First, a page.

-- nursing cover-- super helpful in descreetly nursing in public.  Get one with boning in it (to better see baby), and if you find one, weighted corners (in case you have a flailer). My friend made mine, and lots of WAHMs do, so go support one of them!

-- Snuggin Go Infant Positioner-- if you have a baby with acid reflux, prematurity, torticollis or colic, buy this.  Now.  I have been SO impressed at how much more comfortable Liam is in his carseat now.  Car seats are perfectly HORRIBLE for kids with GERD (acid reflux):  the slump it forces on them puts pressure on their stomachs, with the result being screams every time we so much as placed both our babies in their car seats.  This insert (invented by a NICU nurse and crash-tested for safety) has made a big difference for Liam.  I wish I'd had it for poor Eowyn.

-- Milkies Milk-Saver-- this ingenius little gizmo catches the milk that lets down on one side as you nurse on the other side.  For me, that's a lot of milk.  The design makes it easy to attach storage bags that can go straight into the freezer!  Waste not, want not.  :)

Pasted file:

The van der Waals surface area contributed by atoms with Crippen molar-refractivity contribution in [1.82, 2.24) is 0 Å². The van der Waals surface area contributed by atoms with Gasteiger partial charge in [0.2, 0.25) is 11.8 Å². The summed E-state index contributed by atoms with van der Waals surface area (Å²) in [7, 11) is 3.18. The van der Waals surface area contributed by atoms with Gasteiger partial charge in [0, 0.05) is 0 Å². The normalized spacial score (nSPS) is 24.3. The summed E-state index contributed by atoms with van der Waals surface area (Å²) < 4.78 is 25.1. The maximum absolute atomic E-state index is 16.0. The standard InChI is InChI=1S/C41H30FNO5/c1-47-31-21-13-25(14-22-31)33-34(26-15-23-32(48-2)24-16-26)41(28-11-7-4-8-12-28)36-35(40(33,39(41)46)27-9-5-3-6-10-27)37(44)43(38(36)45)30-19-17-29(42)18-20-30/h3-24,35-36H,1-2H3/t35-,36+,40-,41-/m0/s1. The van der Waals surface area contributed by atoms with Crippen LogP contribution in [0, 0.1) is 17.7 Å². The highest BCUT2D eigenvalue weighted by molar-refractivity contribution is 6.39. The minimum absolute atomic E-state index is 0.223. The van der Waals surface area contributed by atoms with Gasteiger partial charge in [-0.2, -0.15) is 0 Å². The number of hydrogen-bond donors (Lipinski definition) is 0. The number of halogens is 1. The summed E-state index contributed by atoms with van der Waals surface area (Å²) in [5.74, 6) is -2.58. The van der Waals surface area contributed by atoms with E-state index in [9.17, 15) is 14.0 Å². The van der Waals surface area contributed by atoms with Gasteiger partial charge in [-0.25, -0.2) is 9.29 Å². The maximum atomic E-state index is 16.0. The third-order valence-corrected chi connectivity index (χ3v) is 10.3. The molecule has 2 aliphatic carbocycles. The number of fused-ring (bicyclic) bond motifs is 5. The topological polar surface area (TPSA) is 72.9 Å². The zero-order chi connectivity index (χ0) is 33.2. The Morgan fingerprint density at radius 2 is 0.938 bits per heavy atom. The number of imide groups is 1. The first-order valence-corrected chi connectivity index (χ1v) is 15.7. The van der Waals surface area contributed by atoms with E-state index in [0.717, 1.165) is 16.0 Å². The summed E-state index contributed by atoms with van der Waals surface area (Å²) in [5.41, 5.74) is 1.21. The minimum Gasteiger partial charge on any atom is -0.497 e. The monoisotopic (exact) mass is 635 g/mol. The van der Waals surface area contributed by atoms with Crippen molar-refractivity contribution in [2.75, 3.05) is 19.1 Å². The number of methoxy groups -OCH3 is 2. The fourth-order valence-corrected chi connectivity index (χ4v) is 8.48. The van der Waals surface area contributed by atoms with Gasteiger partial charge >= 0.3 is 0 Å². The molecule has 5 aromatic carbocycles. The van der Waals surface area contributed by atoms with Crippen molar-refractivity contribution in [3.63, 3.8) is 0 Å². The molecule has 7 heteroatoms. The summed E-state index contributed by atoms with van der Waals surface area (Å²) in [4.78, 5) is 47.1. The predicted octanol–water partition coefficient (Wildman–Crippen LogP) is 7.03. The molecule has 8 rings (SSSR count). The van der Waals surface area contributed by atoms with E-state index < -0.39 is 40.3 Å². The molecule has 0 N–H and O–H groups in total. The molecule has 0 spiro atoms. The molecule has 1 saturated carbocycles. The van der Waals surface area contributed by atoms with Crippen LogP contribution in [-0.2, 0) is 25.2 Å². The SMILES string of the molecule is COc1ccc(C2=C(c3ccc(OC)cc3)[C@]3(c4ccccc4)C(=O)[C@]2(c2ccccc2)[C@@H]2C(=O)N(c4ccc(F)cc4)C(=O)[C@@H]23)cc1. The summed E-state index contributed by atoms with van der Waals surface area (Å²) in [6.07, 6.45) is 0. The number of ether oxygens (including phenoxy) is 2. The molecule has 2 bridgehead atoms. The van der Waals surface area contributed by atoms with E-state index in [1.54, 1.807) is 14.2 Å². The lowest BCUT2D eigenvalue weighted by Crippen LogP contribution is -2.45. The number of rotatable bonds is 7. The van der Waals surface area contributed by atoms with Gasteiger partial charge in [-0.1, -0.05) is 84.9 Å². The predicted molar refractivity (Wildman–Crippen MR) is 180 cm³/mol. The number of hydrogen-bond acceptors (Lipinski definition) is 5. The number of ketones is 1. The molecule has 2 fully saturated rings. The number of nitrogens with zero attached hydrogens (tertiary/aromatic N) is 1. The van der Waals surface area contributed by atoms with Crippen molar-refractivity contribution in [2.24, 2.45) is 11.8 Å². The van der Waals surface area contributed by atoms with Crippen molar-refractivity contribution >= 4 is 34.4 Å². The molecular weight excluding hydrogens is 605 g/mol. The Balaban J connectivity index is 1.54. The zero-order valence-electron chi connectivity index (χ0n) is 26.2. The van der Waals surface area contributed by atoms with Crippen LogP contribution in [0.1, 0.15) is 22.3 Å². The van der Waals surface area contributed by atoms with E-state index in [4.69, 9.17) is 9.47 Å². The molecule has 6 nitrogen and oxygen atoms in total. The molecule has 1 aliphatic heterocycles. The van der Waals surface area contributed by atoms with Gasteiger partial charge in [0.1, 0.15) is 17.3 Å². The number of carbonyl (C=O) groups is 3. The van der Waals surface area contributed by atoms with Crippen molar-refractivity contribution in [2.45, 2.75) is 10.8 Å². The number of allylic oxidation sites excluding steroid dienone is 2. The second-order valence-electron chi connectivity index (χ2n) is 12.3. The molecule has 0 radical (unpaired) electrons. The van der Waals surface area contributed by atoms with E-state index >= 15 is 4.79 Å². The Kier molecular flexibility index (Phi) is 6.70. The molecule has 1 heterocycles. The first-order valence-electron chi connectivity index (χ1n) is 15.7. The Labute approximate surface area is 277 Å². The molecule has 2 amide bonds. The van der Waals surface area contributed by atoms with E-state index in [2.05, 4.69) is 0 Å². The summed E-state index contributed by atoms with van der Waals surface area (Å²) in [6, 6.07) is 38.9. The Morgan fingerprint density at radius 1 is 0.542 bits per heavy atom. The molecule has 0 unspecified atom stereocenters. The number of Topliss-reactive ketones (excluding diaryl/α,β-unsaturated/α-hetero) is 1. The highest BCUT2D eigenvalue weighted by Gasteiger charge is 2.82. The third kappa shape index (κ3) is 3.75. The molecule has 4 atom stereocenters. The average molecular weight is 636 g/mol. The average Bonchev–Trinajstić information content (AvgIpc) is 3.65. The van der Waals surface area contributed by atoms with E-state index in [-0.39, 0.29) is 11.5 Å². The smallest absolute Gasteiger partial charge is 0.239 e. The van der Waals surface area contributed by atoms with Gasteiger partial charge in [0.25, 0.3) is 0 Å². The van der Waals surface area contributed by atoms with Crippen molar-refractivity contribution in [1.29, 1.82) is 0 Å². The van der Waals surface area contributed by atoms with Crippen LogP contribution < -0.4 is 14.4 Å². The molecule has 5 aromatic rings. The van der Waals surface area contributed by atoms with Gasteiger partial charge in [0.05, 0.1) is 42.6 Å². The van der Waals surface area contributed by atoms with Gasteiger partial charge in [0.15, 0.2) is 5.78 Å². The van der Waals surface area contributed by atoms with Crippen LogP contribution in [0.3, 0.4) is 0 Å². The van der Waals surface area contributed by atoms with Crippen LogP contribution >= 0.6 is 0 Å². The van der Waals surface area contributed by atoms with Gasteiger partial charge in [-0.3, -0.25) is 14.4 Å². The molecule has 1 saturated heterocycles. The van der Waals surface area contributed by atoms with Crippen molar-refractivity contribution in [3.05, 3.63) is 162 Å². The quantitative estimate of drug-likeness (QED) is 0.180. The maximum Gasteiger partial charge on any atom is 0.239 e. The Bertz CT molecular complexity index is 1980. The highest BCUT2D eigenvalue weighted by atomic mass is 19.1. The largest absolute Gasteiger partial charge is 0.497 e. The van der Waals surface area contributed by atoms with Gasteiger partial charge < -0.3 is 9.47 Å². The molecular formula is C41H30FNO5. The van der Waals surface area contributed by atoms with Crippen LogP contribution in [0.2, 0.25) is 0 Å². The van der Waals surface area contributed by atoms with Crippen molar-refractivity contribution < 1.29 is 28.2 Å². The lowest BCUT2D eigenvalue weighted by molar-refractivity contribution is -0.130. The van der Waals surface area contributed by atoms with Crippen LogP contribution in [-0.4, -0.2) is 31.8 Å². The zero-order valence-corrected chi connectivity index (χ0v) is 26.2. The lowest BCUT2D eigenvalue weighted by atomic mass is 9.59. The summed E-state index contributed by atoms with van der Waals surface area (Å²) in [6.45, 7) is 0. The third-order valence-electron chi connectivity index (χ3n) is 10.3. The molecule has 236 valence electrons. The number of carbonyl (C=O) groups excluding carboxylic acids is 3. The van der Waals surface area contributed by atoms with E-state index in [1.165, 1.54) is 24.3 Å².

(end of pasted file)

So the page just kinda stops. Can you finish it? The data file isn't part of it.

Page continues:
Liam at 3 days old, swaddled and happy
-- Sticky Bellies Monthly Milestone Stickers -- this is just fun, totally non-essential:  a set of 12 stickers, one for each month of your baby's first year.  Stick it on a plain onesie or t-shirt and voila!  You have a perfect new "outfit" for taking your baby's picture.  If you like chronicling and/or photography, this is super!  Available in Boy, Girl & Neutral patterns.  You can get them at Hobby Lobby too (use those "40% off one item" coupons for a great deal!).